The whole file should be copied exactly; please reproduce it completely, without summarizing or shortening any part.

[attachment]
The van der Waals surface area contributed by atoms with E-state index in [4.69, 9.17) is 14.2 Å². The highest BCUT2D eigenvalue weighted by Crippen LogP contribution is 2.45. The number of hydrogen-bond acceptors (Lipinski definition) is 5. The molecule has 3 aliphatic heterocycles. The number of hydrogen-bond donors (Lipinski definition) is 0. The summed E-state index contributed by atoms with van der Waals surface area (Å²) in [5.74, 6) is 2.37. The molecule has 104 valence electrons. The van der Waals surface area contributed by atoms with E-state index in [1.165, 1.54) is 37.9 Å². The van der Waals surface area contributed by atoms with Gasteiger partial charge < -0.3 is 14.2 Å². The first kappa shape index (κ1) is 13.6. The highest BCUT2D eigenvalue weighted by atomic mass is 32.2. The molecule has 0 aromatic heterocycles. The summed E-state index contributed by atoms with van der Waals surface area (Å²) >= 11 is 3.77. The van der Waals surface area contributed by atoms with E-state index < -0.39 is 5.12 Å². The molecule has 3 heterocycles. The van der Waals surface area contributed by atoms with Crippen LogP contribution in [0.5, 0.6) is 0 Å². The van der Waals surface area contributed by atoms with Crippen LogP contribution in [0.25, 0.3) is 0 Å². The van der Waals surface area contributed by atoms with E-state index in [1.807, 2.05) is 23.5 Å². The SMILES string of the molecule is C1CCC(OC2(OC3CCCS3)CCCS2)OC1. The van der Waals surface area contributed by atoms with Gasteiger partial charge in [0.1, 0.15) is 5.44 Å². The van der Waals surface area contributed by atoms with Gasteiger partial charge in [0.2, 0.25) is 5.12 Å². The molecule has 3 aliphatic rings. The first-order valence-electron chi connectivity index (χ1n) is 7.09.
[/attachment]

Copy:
The van der Waals surface area contributed by atoms with E-state index in [4.69, 9.17) is 14.2 Å². The highest BCUT2D eigenvalue weighted by Crippen LogP contribution is 2.45. The number of hydrogen-bond acceptors (Lipinski definition) is 5. The molecule has 3 aliphatic heterocycles. The number of hydrogen-bond donors (Lipinski definition) is 0. The summed E-state index contributed by atoms with van der Waals surface area (Å²) in [5.74, 6) is 2.37. The molecule has 104 valence electrons. The van der Waals surface area contributed by atoms with E-state index in [1.165, 1.54) is 37.9 Å². The van der Waals surface area contributed by atoms with Gasteiger partial charge < -0.3 is 14.2 Å². The first kappa shape index (κ1) is 13.6. The highest BCUT2D eigenvalue weighted by atomic mass is 32.2. The molecule has 0 aromatic heterocycles. The summed E-state index contributed by atoms with van der Waals surface area (Å²) >= 11 is 3.77. The van der Waals surface area contributed by atoms with E-state index < -0.39 is 5.12 Å². The molecule has 3 heterocycles. The van der Waals surface area contributed by atoms with Crippen LogP contribution in [0.5, 0.6) is 0 Å². The van der Waals surface area contributed by atoms with Crippen LogP contribution in [0.25, 0.3) is 0 Å². The van der Waals surface area contributed by atoms with E-state index in [1.807, 2.05) is 23.5 Å². The SMILES string of the molecule is C1CCC(OC2(OC3CCCS3)CCCS2)OC1. The van der Waals surface area contributed by atoms with Gasteiger partial charge in [0.1, 0.15) is 5.44 Å². The van der Waals surface area contributed by atoms with Gasteiger partial charge in [0.2, 0.25) is 5.12 Å². The molecule has 3 aliphatic rings. The first-order valence-electron chi connectivity index (χ1n) is 7.09.